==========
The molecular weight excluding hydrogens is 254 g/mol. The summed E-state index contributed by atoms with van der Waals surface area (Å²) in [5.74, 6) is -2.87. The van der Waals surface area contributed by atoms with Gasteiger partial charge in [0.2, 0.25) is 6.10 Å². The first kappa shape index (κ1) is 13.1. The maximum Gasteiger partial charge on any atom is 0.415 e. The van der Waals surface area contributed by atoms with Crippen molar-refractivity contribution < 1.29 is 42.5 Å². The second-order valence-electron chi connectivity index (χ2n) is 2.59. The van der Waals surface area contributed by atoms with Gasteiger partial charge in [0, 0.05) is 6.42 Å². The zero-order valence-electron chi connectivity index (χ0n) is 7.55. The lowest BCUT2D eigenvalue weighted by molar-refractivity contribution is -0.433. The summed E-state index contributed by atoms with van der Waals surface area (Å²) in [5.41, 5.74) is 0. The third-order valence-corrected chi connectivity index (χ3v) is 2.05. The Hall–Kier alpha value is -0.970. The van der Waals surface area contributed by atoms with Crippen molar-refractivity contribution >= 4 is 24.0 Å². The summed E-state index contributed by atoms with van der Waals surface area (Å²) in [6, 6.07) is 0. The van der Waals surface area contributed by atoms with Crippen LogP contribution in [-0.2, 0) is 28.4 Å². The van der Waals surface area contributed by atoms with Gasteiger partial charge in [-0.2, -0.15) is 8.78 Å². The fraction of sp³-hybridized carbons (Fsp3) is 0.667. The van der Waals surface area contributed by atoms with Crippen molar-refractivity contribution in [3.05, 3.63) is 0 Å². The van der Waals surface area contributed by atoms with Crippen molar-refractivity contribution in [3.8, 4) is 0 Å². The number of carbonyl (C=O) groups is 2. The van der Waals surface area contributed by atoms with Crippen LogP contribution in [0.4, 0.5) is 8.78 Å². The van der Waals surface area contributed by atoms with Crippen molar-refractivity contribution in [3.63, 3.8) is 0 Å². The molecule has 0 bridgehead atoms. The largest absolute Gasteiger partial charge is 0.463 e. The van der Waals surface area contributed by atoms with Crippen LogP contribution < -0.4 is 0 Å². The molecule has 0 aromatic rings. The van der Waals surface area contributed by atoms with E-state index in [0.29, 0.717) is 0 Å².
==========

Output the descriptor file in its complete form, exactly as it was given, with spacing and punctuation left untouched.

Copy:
The molecular weight excluding hydrogens is 254 g/mol. The summed E-state index contributed by atoms with van der Waals surface area (Å²) in [5.74, 6) is -2.87. The van der Waals surface area contributed by atoms with Gasteiger partial charge in [0.2, 0.25) is 6.10 Å². The first kappa shape index (κ1) is 13.1. The maximum Gasteiger partial charge on any atom is 0.415 e. The van der Waals surface area contributed by atoms with Crippen molar-refractivity contribution < 1.29 is 42.5 Å². The second-order valence-electron chi connectivity index (χ2n) is 2.59. The van der Waals surface area contributed by atoms with Gasteiger partial charge in [0, 0.05) is 6.42 Å². The zero-order valence-electron chi connectivity index (χ0n) is 7.55. The lowest BCUT2D eigenvalue weighted by molar-refractivity contribution is -0.433. The summed E-state index contributed by atoms with van der Waals surface area (Å²) in [5.41, 5.74) is 0. The third-order valence-corrected chi connectivity index (χ3v) is 2.05. The Hall–Kier alpha value is -0.970. The van der Waals surface area contributed by atoms with Crippen molar-refractivity contribution >= 4 is 24.0 Å². The summed E-state index contributed by atoms with van der Waals surface area (Å²) in [6, 6.07) is 0. The van der Waals surface area contributed by atoms with Crippen LogP contribution in [-0.2, 0) is 28.4 Å². The van der Waals surface area contributed by atoms with Gasteiger partial charge in [-0.2, -0.15) is 8.78 Å². The fraction of sp³-hybridized carbons (Fsp3) is 0.667. The van der Waals surface area contributed by atoms with Crippen molar-refractivity contribution in [3.05, 3.63) is 0 Å². The van der Waals surface area contributed by atoms with Crippen molar-refractivity contribution in [3.8, 4) is 0 Å². The number of carbonyl (C=O) groups is 2. The van der Waals surface area contributed by atoms with Crippen LogP contribution in [0.4, 0.5) is 8.78 Å². The van der Waals surface area contributed by atoms with Crippen molar-refractivity contribution in [3.63, 3.8) is 0 Å². The molecule has 0 bridgehead atoms. The largest absolute Gasteiger partial charge is 0.463 e. The van der Waals surface area contributed by atoms with Crippen LogP contribution < -0.4 is 0 Å². The molecule has 0 aromatic rings. The van der Waals surface area contributed by atoms with E-state index in [0.29, 0.717) is 0 Å².